At a United Nations meeting last month, a bespectacled Swede made a small, barely noticed announcement that nevertheless represented a pivotal moment in the history of the Internet.
"Regarding the technical implementation for the world wide web, we are done," Patrik Fältström told the Internet Governance Forum. By "we are done", he meant that following a decade of hard work by a global consortium of engineers and linguists, they had finally decided on a document that will enable all the world's languages to be fully represented on the internet. People will be able to type in addresses in their own language, search in their own language and move around the Internet in their own language.
The challenge was every bit as immense as it sounds. The Internet was designed to work with the English alphabet - a to z, and the numbers 1 through 9. Useful symbols rapidly made their way into the system - plus, minus, dash, and so on - each represented with a particular code (or, as Internet engineers insist on calling it, an "identifier"). Agreeing on identifiers was easy at first, but as Internet use spread across the globe, people started asking for more to be added to fit other languages, whether an accent on a letter, or an entirely different alphabet.
Global balancing act
As languages have spread and developed, some elements have changed and some stayed the same. Some have grown to have different meanings. Some look identical and are anything but.
One thing is for certain: everyone is unshakeable in their belief that their language is as valid as any other. No matter how wonderful the Internet is, it does not override culture and history. The result has been a very careful balance. "No script and no person will be happy with the definition of identifiers," explained Fältström. "Everyone will be unhappy. We just have to find a standard that makes people the least unhappy as possible."
It can be difficult for an English speaker to grasp the problem. For example, the small dots over the "a" and "o" in Fältström's surname carry significance and meaning. Because it is a western language, we are able to view it as an "a" and an "o" with some dots. Not so with different alphabets. Fortunately, there is a real-world example that makes this global balancing act more understandable.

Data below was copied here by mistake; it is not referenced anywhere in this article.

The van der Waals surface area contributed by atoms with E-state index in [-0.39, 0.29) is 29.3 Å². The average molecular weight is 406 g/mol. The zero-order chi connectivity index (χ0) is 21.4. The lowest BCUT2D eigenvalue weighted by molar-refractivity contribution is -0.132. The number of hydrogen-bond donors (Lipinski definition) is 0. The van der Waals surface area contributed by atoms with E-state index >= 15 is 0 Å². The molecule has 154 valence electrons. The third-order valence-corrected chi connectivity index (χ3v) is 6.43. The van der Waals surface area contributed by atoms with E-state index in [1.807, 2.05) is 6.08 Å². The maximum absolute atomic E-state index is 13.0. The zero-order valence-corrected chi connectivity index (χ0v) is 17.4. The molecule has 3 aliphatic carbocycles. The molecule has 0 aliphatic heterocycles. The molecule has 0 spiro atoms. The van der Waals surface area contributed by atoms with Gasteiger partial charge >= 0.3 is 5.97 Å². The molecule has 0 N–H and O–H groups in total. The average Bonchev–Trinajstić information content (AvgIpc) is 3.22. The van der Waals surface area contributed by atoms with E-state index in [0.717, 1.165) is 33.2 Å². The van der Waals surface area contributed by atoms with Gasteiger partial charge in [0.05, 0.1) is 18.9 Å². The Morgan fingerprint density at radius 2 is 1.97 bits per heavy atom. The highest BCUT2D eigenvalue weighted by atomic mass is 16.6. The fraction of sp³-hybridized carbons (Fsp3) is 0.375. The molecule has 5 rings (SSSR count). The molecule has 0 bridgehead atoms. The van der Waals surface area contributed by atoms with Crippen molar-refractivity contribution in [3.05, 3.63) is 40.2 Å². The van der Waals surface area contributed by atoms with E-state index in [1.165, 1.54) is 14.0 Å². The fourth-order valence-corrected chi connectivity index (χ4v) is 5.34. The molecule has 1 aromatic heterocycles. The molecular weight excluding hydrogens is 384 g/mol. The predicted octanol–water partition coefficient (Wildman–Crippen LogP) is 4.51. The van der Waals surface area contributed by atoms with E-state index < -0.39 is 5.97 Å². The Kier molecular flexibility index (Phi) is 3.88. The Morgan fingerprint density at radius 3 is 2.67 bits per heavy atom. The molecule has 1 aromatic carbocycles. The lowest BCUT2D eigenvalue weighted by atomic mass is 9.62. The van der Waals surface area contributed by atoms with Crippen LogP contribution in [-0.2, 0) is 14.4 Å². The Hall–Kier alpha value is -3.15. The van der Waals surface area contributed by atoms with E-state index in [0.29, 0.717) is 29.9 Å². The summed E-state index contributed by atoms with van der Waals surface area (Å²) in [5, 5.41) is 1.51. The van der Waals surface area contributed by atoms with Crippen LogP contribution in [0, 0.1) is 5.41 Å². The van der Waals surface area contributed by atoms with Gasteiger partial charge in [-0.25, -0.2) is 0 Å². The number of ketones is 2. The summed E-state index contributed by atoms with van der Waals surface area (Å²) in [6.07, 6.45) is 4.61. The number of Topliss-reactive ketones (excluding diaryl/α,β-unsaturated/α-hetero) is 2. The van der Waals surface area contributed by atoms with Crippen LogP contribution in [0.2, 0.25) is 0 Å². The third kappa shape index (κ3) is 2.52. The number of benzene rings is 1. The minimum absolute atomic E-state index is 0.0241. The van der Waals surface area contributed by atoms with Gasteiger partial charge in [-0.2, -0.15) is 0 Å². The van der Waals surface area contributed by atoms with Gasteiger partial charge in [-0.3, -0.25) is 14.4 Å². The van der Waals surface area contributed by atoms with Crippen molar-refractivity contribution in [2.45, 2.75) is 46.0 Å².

Richard Haigh is a web designer from the exotic climes of Nottingham and the proud owner of "£.com". He has decided he wants to use the site to cover the debate over Britain's possible future adoption of the euro. "When it does kick off, I want to provide somewhere where people can voice their concerns," he explains. Despite having "no personal belief either way", he thinks that he's on to something unique with his pound-symbol domain name.
But Haigh doesn't actually own "£.com". He owns "xn--9a.com" - the identifier used to represent the pound symbol. In fact, £.com doesn't (strictly speaking) exist. Why? Ask John Klensin, who is, along with Fältström, the person most responsible for unusual additions to the Internet's domain name system. He is blunt about Haigh's web address: "The £.com domain shouldn't exist - it has been prohibited all along," he explains. When told it clearly does exist, he is unremitting: "If [the web address] resolves, it is probably another bug. Somehow it has been sneaked through."
In fact, when you type £.com into your browser you are in fact entering the £ sign's identifier, xn--9a. Your browser translates the £ sign as its identifier, goes to xn--9a.com and is then redirected to the more palatable poundsymbol.com.
How? Because "£" is just another identifier. For computers, £ is dealt with in exactly the same way as ö. But since £ isn't a part of a language, it is one of the identifiers that has not made it through the process. There is a good reason why, Klemsin explains: "For some, 'pound' means the hash symbol [#], for others it is the pound sterling symbol [£], and others refer to the hash/pound symbol as the 'number sign'. It is a communications nightmare."
But £.com does exist, thanks to the haphazard way the Internet was created. If something takes off, it rapidly becomes part of the system; if it doesn't, it is left to wither on the vine. But no one is discourteous enough to remove the failed experiments on the way.
There is a long and often complex procedure that arrives at a set of standards, recognised officially, that ensures something will be accessible right across the Internet. After a very long, often difficult process, that standard for including the world's languages has now been put forward to the one organisation that can formally enter it into the Internet - the Internet Corporation for Assigned Names and Numbers (Icann), based in California.
Icann has put out a formal request for comments as a final precaution. And once that process is finished, then everyone has to figure out how to actually make the standards work with the existing Internet infrastructure - another daunting task already under way. The truly global Internet is on its way.
• What's in a name?
English-speaking web users have traditionally been very blase about the non-English Internet. That changed last year when researchers set up a fake Paypal website using a Cyrillic ? to replace the first ‘a’ of www.paypal.com. To the average user, the URL looked the same, except the second site said simply "Meeow". It didn't take a genius to realise the criminal possibilities and suddenly a previously unnoticed area of Internet development was given some much-needed attention.